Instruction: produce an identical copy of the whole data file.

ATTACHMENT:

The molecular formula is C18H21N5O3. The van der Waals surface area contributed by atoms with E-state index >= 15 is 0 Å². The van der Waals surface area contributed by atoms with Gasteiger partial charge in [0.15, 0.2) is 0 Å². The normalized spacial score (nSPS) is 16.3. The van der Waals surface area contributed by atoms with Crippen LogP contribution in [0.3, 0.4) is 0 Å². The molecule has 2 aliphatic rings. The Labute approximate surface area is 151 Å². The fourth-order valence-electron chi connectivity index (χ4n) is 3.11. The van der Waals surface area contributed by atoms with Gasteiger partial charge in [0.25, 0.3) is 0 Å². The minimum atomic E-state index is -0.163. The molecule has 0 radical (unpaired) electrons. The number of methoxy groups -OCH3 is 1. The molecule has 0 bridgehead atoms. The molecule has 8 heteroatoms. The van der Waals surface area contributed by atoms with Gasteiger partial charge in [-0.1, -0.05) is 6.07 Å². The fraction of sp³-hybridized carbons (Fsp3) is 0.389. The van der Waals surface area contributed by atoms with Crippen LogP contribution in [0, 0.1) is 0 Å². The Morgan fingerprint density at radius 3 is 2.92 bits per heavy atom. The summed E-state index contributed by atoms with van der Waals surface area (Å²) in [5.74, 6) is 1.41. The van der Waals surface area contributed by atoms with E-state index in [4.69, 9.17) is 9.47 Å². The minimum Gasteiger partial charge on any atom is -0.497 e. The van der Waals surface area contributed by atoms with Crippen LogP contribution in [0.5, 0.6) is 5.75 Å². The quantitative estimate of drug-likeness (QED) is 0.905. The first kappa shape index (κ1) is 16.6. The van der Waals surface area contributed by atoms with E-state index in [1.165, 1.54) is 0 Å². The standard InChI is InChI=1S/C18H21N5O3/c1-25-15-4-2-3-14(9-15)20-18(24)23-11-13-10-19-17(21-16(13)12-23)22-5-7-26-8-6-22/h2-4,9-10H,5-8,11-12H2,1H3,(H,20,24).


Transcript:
The molecular formula is C18H21N5O3. The van der Waals surface area contributed by atoms with E-state index >= 15 is 0 Å². The van der Waals surface area contributed by atoms with Gasteiger partial charge in [0.15, 0.2) is 0 Å². The normalized spacial score (nSPS) is 16.3. The van der Waals surface area contributed by atoms with Crippen LogP contribution in [0.3, 0.4) is 0 Å². The molecule has 2 aliphatic rings. The Labute approximate surface area is 151 Å². The fourth-order valence-electron chi connectivity index (χ4n) is 3.11. The van der Waals surface area contributed by atoms with Gasteiger partial charge in [0.25, 0.3) is 0 Å². The minimum atomic E-state index is -0.163. The molecule has 0 radical (unpaired) electrons. The number of methoxy groups -OCH3 is 1. The molecule has 0 bridgehead atoms. The molecule has 8 heteroatoms. The van der Waals surface area contributed by atoms with Gasteiger partial charge in [-0.1, -0.05) is 6.07 Å². The fraction of sp³-hybridized carbons (Fsp3) is 0.389. The van der Waals surface area contributed by atoms with Crippen LogP contribution in [0, 0.1) is 0 Å². The Morgan fingerprint density at radius 3 is 2.92 bits per heavy atom. The summed E-state index contributed by atoms with van der Waals surface area (Å²) in [5.74, 6) is 1.41. The van der Waals surface area contributed by atoms with E-state index in [4.69, 9.17) is 9.47 Å². The minimum Gasteiger partial charge on any atom is -0.497 e. The van der Waals surface area contributed by atoms with Crippen LogP contribution in [0.5, 0.6) is 5.75 Å². The quantitative estimate of drug-likeness (QED) is 0.905. The first kappa shape index (κ1) is 16.6. The van der Waals surface area contributed by atoms with E-state index in [1.165, 1.54) is 0 Å². The standard InChI is InChI=1S/C18H21N5O3/c1-25-15-4-2-3-14(9-15)20-18(24)23-11-13-10-19-17(21-16(13)12-23)22-5-7-26-8-6-22/h2-4,9-10H,5-8,11-12H2,1H3,(H,20,24).